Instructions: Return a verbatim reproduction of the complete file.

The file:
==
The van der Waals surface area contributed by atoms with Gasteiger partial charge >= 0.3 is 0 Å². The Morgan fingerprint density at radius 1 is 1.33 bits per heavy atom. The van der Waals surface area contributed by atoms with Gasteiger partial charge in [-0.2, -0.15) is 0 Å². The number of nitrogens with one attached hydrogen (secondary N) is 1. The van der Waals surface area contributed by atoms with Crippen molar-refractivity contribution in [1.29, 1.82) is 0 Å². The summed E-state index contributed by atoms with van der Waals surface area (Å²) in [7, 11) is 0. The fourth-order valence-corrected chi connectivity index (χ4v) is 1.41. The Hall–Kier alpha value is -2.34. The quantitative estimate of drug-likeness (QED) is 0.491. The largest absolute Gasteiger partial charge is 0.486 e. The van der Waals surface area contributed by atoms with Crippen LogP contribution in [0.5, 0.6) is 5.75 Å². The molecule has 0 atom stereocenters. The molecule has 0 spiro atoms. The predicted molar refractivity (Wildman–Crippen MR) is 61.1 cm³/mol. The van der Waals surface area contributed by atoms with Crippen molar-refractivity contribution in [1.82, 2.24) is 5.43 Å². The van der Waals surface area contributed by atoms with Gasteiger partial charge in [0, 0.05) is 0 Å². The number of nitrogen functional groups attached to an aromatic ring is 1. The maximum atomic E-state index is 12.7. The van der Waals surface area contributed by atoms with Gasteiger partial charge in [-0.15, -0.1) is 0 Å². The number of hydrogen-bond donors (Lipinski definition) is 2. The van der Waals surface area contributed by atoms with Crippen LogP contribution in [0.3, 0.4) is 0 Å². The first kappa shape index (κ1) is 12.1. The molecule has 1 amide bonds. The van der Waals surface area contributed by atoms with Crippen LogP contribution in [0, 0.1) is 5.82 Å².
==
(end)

The van der Waals surface area contributed by atoms with Gasteiger partial charge >= 0.3 is 0 Å². The Morgan fingerprint density at radius 1 is 1.33 bits per heavy atom. The van der Waals surface area contributed by atoms with Gasteiger partial charge in [-0.2, -0.15) is 0 Å². The number of nitrogens with one attached hydrogen (secondary N) is 1. The van der Waals surface area contributed by atoms with Crippen molar-refractivity contribution in [1.29, 1.82) is 0 Å². The summed E-state index contributed by atoms with van der Waals surface area (Å²) in [7, 11) is 0. The fourth-order valence-corrected chi connectivity index (χ4v) is 1.41. The Hall–Kier alpha value is -2.34. The quantitative estimate of drug-likeness (QED) is 0.491. The largest absolute Gasteiger partial charge is 0.486 e. The van der Waals surface area contributed by atoms with Crippen LogP contribution in [0.5, 0.6) is 5.75 Å². The molecule has 0 atom stereocenters. The molecule has 0 spiro atoms. The predicted molar refractivity (Wildman–Crippen MR) is 61.1 cm³/mol. The van der Waals surface area contributed by atoms with Crippen molar-refractivity contribution in [1.82, 2.24) is 5.43 Å². The van der Waals surface area contributed by atoms with Gasteiger partial charge in [0, 0.05) is 0 Å². The number of nitrogen functional groups attached to an aromatic ring is 1. The maximum atomic E-state index is 12.7. The van der Waals surface area contributed by atoms with Gasteiger partial charge in [-0.15, -0.1) is 0 Å². The number of hydrogen-bond donors (Lipinski definition) is 2. The van der Waals surface area contributed by atoms with Crippen LogP contribution in [0.3, 0.4) is 0 Å². The first kappa shape index (κ1) is 12.1. The molecule has 1 amide bonds. The van der Waals surface area contributed by atoms with Crippen LogP contribution in [0, 0.1) is 5.82 Å².